Infusing Quantitative Approaches into the Undergraduate Biol

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Title of Abstract: Infusing Quantitative Approaches into the Undergraduate Biol

Name of Author: Katerina Thompson
Author Company or Institution: University of Maryland
Author Title: Director, Undergraduate Research
PULSE Fellow: No
Applicable Courses: All Biological Sciences Courses
Course Levels: Introductory Course(s)
Approaches: Material Development
Keywords: quantitative skills, MathBench, introductory biology, online modules, mathematical biology

Goals and intended outcomes of the project or effort, in the context of the Vision and Change report and recommendations: A major curriculum redesign effort at the University of Maryland aims to infuse all levels of our undergraduate biological sciences curriculum with increased emphasis on interdisciplinary connections and quantitative reasoning. The overarching goals of this coordinated approach are to help students appreciate the essential role of mathematics and statistics in contemporary bioscience research and allow them to become more adept at applying their quantitative reasoning skills to biological problems.

Describe the methods and strategies that you are using: Major components of this effort include (1) developing online modules to infuse more mathematical content into fundamental biology courses, (2) strengthening the interdisciplinary connections of ancillary courses in mathematics and physics to support the development of quantitative skills in biological contexts, and (3) creating more quantitatively intensive courses for the final two years of the biological sciences degree program. Our main strategy to imbed mathematical and statistical content into introductory biology courses was the creation of a series of online modules (MathBench, mathbench.umd.edu) that are woven into the curriculum of five biology courses taken by biological sciences majors during their first two years of study. MathBench modules are designed to introduce or reinforce 10 basic quantitative skills identified by our faculty as being important for competence in upper-level biology courses. The modules use an informal tone to encourage students to apply their mathematical intuition, and then gradually build in their level of mathematical sophistication. Interactive elements with contextually appropriate feedback are imbedded throughout. A freshman taking the entire required sequence of coursework would encounter about 20 of these modules over the course of their first two years.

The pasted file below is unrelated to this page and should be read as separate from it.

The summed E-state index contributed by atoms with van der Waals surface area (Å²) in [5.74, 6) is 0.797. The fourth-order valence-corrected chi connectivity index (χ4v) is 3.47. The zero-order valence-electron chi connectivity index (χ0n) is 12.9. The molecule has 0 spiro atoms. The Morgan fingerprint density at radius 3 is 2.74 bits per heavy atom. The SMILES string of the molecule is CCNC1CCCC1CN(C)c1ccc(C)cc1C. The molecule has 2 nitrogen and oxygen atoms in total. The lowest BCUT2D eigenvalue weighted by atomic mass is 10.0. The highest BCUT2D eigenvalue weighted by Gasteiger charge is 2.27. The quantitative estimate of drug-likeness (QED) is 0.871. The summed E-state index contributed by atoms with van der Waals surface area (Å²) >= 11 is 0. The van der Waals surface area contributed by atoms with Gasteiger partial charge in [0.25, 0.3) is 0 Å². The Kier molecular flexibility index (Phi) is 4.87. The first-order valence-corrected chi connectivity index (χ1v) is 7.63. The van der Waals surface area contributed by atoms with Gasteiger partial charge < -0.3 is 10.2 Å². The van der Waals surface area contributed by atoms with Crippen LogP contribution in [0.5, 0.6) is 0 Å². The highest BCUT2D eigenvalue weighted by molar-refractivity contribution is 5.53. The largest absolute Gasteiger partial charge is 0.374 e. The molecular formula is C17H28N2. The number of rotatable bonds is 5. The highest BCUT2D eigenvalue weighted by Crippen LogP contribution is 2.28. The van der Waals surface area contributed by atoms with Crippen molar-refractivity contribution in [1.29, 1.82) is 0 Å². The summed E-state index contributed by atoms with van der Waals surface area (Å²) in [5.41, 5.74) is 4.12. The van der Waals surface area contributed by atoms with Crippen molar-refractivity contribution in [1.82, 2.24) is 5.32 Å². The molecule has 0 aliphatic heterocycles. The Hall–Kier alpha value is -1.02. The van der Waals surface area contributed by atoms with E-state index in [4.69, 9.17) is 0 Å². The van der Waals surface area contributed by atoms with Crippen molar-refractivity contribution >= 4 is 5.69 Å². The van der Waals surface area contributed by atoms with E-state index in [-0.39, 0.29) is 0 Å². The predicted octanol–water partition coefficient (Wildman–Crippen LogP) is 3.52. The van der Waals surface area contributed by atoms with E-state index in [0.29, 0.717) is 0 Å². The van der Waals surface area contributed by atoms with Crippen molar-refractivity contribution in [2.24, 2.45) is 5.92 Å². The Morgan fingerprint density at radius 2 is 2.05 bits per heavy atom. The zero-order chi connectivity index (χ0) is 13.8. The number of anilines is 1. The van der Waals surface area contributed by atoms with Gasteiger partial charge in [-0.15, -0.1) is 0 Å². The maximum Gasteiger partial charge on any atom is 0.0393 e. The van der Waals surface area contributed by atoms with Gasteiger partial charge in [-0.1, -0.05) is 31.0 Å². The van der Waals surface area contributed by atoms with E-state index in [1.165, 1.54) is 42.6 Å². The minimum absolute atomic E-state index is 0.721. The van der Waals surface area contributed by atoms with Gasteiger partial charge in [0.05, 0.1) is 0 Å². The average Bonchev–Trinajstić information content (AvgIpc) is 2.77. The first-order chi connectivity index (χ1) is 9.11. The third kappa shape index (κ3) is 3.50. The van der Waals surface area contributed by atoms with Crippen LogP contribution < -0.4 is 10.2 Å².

Describe the evaluation methods that you used (or intended to use) to determine whether the project or effort achieved the desired goals and outcomes: The impact of MathBench on student learning and attitudes has been assessed with surveys and pre- and post-tests of quantitative skill using an instrument developed and validated specifically for this initiative.

Impacts of project or effort on students, fellow faculty, department or institution. If no time to have an impact, anticipated impacts: Students who have used MathBench in their coursework show increases in quantitative skill that are independent of their previous math coursework. They also show an increase in their willingness to tackle quantitative problems and a better appreciation for the importance of mathematics to modern biology.

Describe any unexpected challenges you encountered and your methods for dealing with them: The greatest challenge has been assisting faculty in finding ways to incorporate MathBench modules into their teaching. We have developed comprehensive faculty training workshops to help them create implementation plans and have established various ways of encouraging continued communications among MathBench users.

Describe your completed dissemination activities and your plans for continuing dissemination: We are currently partnering with 32 U.S. institutions of differing type, size, and demographics to gather additional data on the effectiveness of MathBench modules in diverse educational contexts. As part of this process, we have developed workshops to assist faculty with implementing the modules and have started to build a users community for peer support. More recently, we have been approached by a group of seven Australian universities to collaborate on a grant-funded project to revise MathBench modules for the Australian educational context and assess their impact.

Acknowledgements: These projects were supported in part by grants to the University of Maryland from the Howard Hughes Medical Institute and the National Science Foundation.